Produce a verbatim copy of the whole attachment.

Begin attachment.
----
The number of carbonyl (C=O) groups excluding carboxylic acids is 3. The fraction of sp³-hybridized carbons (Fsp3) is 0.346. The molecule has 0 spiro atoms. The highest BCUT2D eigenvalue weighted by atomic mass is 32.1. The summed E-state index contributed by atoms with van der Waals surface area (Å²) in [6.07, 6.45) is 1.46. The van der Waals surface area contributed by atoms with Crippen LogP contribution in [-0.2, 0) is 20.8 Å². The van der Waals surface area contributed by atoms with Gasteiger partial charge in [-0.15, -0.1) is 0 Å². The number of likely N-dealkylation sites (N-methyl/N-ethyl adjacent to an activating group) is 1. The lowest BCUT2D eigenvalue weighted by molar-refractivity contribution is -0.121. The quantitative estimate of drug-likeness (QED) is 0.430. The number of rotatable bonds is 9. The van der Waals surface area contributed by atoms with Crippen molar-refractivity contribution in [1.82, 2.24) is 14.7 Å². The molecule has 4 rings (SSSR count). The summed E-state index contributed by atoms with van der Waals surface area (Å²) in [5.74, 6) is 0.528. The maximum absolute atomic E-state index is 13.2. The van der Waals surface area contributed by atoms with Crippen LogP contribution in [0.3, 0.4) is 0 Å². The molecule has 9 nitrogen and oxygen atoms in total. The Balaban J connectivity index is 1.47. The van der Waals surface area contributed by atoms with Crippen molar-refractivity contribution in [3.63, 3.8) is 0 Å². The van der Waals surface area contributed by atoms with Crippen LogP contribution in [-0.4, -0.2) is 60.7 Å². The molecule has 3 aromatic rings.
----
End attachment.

The number of carbonyl (C=O) groups excluding carboxylic acids is 3. The fraction of sp³-hybridized carbons (Fsp3) is 0.346. The molecule has 0 spiro atoms. The highest BCUT2D eigenvalue weighted by atomic mass is 32.1. The summed E-state index contributed by atoms with van der Waals surface area (Å²) in [6.07, 6.45) is 1.46. The van der Waals surface area contributed by atoms with Crippen LogP contribution in [-0.2, 0) is 20.8 Å². The van der Waals surface area contributed by atoms with Gasteiger partial charge in [-0.15, -0.1) is 0 Å². The number of likely N-dealkylation sites (N-methyl/N-ethyl adjacent to an activating group) is 1. The lowest BCUT2D eigenvalue weighted by molar-refractivity contribution is -0.121. The quantitative estimate of drug-likeness (QED) is 0.430. The number of rotatable bonds is 9. The van der Waals surface area contributed by atoms with Crippen molar-refractivity contribution in [1.82, 2.24) is 14.7 Å². The molecule has 4 rings (SSSR count). The summed E-state index contributed by atoms with van der Waals surface area (Å²) in [5.74, 6) is 0.528. The maximum absolute atomic E-state index is 13.2. The van der Waals surface area contributed by atoms with Crippen LogP contribution in [0.3, 0.4) is 0 Å². The molecule has 9 nitrogen and oxygen atoms in total. The Balaban J connectivity index is 1.47. The van der Waals surface area contributed by atoms with Crippen molar-refractivity contribution in [3.63, 3.8) is 0 Å². The van der Waals surface area contributed by atoms with Crippen LogP contribution in [-0.4, -0.2) is 60.7 Å². The molecule has 3 aromatic rings.